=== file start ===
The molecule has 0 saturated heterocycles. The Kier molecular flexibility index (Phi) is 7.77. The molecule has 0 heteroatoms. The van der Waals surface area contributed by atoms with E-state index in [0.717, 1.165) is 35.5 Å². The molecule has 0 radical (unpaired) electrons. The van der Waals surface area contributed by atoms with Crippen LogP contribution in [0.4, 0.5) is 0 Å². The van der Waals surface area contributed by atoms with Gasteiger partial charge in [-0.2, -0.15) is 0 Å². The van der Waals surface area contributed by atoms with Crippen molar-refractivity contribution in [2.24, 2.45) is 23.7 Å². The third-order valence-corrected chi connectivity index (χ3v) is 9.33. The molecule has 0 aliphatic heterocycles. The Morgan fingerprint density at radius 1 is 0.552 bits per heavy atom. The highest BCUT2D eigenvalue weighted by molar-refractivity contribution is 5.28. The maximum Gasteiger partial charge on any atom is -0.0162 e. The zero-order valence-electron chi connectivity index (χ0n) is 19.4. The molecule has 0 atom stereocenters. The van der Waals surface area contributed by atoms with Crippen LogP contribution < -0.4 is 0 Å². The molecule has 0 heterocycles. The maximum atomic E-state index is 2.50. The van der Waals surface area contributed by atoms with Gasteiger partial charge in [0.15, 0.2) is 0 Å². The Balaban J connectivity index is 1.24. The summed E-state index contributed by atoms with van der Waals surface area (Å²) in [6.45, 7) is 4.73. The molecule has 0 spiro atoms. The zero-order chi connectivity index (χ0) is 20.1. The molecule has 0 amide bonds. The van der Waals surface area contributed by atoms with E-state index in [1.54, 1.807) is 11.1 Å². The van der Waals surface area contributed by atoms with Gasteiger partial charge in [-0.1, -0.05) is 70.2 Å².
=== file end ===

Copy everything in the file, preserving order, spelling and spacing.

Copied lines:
The molecule has 0 saturated heterocycles. The Kier molecular flexibility index (Phi) is 7.77. The molecule has 0 heteroatoms. The van der Waals surface area contributed by atoms with E-state index in [0.717, 1.165) is 35.5 Å². The molecule has 0 radical (unpaired) electrons. The van der Waals surface area contributed by atoms with Crippen LogP contribution in [0.4, 0.5) is 0 Å². The van der Waals surface area contributed by atoms with Gasteiger partial charge in [-0.2, -0.15) is 0 Å². The van der Waals surface area contributed by atoms with Crippen molar-refractivity contribution in [2.24, 2.45) is 23.7 Å². The third-order valence-corrected chi connectivity index (χ3v) is 9.33. The molecule has 0 aliphatic heterocycles. The Morgan fingerprint density at radius 1 is 0.552 bits per heavy atom. The highest BCUT2D eigenvalue weighted by molar-refractivity contribution is 5.28. The maximum Gasteiger partial charge on any atom is -0.0162 e. The zero-order valence-electron chi connectivity index (χ0n) is 19.4. The molecule has 0 atom stereocenters. The van der Waals surface area contributed by atoms with Crippen LogP contribution < -0.4 is 0 Å². The molecule has 0 heterocycles. The maximum atomic E-state index is 2.50. The van der Waals surface area contributed by atoms with Gasteiger partial charge in [0.15, 0.2) is 0 Å². The Balaban J connectivity index is 1.24. The summed E-state index contributed by atoms with van der Waals surface area (Å²) in [6.45, 7) is 4.73. The molecule has 0 spiro atoms. The zero-order chi connectivity index (χ0) is 20.1. The molecule has 0 amide bonds. The van der Waals surface area contributed by atoms with E-state index in [1.54, 1.807) is 11.1 Å². The van der Waals surface area contributed by atoms with Gasteiger partial charge in [-0.1, -0.05) is 70.2 Å².